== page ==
Alignment, Analytics, and Strategic Speed: How to Maximize the Value of “Strategic Speed”

One of the companies with which we work is planning to change the way Marketing works. The company did as much as it could internally and relied on external experts only on a limited basis.

The need for strategic, not just operational, speed is increasing due to increased competition.

Does strategic speed matter? According to a Harvard-Economist Intelligence Unit survey of 343 companies, companies that improved their strategic speed saw their bottom line and top line improve by an average of 40%.

Alignment is also a key component of strategic speed. IBM’s sixth annual study, Analytics – The Speed Advantage, revealed that data and analytics driven by rate have a significant effect on business performance.

By improving their analytics and alignment, marketers can provide a competitive advantage that is based on speed.

  • Marketing is the key to achieving any financial target. This includes aligning the business with its goals, as well as finding, retaining, and increasing the value of the customers.
  • Marketers can use analytics and customer and market data to gain insights that will help them guide their organization and identify the best opportunities.

How can you improve the alignment and analytics skills that you have and your results?

Aligning marketing strategy with business strategies

The ability of your business to grow is largely determined by its design. How you make your business matter to the market is what innovation is all about.

Business strategy is about what you stand for as a company, who you serve, what you do to meet their expectations and needs, and what you can do differently than your competitors. It is the secret sauce of your business.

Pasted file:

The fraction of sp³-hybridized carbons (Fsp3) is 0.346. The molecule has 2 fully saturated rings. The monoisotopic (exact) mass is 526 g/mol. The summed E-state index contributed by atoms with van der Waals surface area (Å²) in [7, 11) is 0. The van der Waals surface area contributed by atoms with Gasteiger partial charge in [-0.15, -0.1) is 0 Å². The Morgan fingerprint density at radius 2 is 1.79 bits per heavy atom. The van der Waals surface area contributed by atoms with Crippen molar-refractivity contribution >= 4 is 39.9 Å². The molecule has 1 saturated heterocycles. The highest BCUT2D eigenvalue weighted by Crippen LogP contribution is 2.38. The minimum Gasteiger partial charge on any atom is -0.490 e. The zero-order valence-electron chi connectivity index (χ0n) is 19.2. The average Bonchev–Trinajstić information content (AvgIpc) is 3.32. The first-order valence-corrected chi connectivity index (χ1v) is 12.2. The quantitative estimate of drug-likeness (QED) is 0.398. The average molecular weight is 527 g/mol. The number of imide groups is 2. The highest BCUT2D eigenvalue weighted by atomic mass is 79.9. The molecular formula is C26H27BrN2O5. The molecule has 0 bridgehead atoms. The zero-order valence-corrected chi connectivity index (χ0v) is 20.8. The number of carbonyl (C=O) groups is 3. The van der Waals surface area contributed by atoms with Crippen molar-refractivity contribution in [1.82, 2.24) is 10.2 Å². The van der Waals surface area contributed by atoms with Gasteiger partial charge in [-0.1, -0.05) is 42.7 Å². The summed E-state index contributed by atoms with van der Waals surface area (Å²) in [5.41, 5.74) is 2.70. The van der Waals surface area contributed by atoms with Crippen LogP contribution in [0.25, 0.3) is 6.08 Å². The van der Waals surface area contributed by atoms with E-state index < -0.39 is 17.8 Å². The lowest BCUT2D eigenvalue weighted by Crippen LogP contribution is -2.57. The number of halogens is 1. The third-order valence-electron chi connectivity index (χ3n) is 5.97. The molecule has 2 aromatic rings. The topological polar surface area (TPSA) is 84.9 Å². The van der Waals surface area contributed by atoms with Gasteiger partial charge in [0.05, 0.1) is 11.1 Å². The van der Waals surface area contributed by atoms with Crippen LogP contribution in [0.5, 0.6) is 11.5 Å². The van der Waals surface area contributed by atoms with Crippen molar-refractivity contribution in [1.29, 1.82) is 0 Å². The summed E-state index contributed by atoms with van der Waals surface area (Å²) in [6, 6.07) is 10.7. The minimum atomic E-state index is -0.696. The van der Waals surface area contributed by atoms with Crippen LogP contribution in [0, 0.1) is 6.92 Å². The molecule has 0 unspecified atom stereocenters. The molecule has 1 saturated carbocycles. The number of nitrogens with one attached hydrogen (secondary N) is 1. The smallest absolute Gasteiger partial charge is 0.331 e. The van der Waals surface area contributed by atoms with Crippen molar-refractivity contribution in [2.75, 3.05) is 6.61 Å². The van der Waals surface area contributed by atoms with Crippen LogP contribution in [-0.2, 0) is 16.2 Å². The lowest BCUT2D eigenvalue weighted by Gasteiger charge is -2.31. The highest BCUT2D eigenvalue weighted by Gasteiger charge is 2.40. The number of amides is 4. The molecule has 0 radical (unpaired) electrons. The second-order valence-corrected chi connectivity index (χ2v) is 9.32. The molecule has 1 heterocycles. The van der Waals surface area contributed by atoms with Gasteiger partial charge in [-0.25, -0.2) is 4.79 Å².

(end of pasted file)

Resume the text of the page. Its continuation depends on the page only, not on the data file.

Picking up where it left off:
The Evergreen Project analyzed more than 200 practices of management in 160 companies for ten years to determine the practices that were most important to a firm’s success. Financial measurements included the total return to investors, sales, assets, and operating income.

All of the financially successful companies had a well-articulated and clearly defined strategy. These companies outperformed losing companies by an average of a…

  • Total return to shareholders: 945% to 62%
  • Sales increase by 415% up to 83%
  • Assets are worth 358% more than they were before.
  • Operating income gains up to 326% or 22%
  • Return on capital: 5.45% – -8.92%

When separated from the business strategy, marketing’s goals are in danger. When Marketing and business strategy are aligned, it gives life to the business strategy. Marketing systems support the business strategy.

Check quickly: Are your marketing goals linked directly to quantifiable results?

  • If you answered yes, then you are ready to implement your marketing plan. You will develop marketing programs and strategies that will communicate your brand promise, highlight relevant functions and features, and connect and engage with customers and prospects.